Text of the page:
207 Is patenting human genes right?


Tom Garrett 3 years, 8 months ago

I'm going to do something different this time with an important court case. It involves a company which snipped a piece of DNA out of a human gene, found that it indicates an increased risk for breast and ovarian cancer, created a test for the gene, and sells the test, but has patented the DNA and will not allow anyone else to use the same DNA, available in a human body, to create other tests.

The U.S. Patent and Trademark Office has been awarding patents on human genes for almost 30 years. That is, they have been granting patents to companies, not because they created new genes, but because they found out which genes do what.

Now, however, the Supreme Court is hearing a critical case on the subject. What I'd like to do is tell you about the case, let you read some of the comments being made by the justices, and comment on what may--and should--happen.

First, the explanation:

It has long been settled law that abstract ideas, natural phenomena and laws of nature cannot be awarded patents, the legal protection that gives inventors the right to prevent others from making, using or selling a novel device, process or application. And now opponents of Myriad Genetics Incorporated say their patents on two genes linked to an increased risk of breast and ovarian cancer say such protection should not be given to something that can be found inside the human body.

"Finding a new use for a product of nature, if you don't change the product of nature, is not patentable," said lawyer Christopher Hansen, arguing against the patents. "If I find a new way of taking gold and making earrings out of it, that doesn't entitle me to a patent on gold. If I find a new way of using lead, it doesn't entitle me to a patent on lead."

Several organizations, including the American Civil Liberties Union, the Association for Molecular Pathology, a number of doctors and researchers and some people at risk for hereditary breast and ovarian cancer, have challenged the patents.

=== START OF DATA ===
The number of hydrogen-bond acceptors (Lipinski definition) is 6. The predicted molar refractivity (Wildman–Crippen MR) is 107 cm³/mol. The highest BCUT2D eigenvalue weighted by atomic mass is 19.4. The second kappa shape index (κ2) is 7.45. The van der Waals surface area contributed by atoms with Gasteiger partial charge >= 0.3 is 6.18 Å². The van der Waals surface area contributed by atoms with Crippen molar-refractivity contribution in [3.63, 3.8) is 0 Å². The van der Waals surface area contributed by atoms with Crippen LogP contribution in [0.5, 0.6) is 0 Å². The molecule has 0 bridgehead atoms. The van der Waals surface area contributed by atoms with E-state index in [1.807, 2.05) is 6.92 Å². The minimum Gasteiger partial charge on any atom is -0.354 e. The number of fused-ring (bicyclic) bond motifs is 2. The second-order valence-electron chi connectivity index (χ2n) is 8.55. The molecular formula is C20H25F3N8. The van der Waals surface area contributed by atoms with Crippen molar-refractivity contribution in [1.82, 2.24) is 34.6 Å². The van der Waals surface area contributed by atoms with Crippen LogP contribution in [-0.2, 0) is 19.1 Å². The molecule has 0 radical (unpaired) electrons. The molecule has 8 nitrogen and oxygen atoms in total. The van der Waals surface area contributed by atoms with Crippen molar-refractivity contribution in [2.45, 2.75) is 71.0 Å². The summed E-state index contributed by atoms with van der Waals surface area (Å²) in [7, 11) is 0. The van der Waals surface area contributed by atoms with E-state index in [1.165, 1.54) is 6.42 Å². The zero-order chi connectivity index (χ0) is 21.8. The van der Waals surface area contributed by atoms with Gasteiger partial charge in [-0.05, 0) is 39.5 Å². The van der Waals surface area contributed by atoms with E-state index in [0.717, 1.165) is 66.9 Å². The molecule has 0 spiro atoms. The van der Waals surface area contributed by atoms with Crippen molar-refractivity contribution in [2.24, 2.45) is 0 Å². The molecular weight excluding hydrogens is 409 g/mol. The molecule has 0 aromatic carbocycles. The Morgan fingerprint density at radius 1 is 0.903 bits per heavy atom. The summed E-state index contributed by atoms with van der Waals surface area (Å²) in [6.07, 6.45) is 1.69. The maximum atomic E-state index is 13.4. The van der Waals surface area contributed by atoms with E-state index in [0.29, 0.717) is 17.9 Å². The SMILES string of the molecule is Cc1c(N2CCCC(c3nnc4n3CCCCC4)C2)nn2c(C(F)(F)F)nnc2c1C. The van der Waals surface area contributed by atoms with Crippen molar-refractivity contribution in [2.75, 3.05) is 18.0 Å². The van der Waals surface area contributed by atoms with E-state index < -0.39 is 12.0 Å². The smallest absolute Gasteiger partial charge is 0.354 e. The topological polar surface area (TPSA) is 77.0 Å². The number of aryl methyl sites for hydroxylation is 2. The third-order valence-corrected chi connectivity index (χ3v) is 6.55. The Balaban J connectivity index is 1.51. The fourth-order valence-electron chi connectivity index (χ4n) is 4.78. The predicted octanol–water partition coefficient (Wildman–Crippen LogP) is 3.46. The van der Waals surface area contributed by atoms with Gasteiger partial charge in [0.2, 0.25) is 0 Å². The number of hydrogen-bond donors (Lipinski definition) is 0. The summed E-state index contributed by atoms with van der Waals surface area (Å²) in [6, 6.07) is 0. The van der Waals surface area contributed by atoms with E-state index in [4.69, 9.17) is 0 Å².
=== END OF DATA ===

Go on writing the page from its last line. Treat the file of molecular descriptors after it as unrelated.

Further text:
The company has used its patent to come up with its BRACAnalysis test, which looks for mutations on the breast cancer predisposition gene, or BRCA. Those mutations are associated with much greater risks of breast and ovarian cancer. Women with a faulty gene have a three to seven times greater risk of developing breast cancer and also a higher risk of ovarian cancer.

Myriad sells the only BRCA gene test. Opponents of its patents say the company can use its patents to keep other researchers from working with the BRCA gene to develop other tests.

Now, in a second post, some of the comments being made by Supreme Court justices.


Tom Garrett 3 years, 8 months ago

"Why shouldn't we worry that Myriad or companies like it will just say, `Well, you know, we're not going to do this work anymore?'" Justice Elena Kagan asked.

"I don't think we can decide the case on, `Don't worry about investment. It'll come,'" Kennedy said.

Castanias, the Myriad lawyer, argued that the justices could think about the gene question like a baseball bat. "A baseball bat doesn't exist until it's isolated from a tree. But that's still the product of human invention to decide where to begin the bat and where to end the bat," he said.

That didn't work for Chief Justice John Roberts.

"The baseball bat is quite different. You don't look at a tree and say, well, I've cut the branch here and cut it here and all of a sudden I've got a baseball bat. You have to invent it, if you will," Roberts said. "You don't have to invent the particular segment of the strand. You just have to cut it off."

The court moved on to body parts. Said Justice Sonia Sotomayor, "If you cut off a piece of the whole in the kidney or liver, you're saying that's not patentable, but you take a gene and snip off a piece, that is? What's the difference between the two?"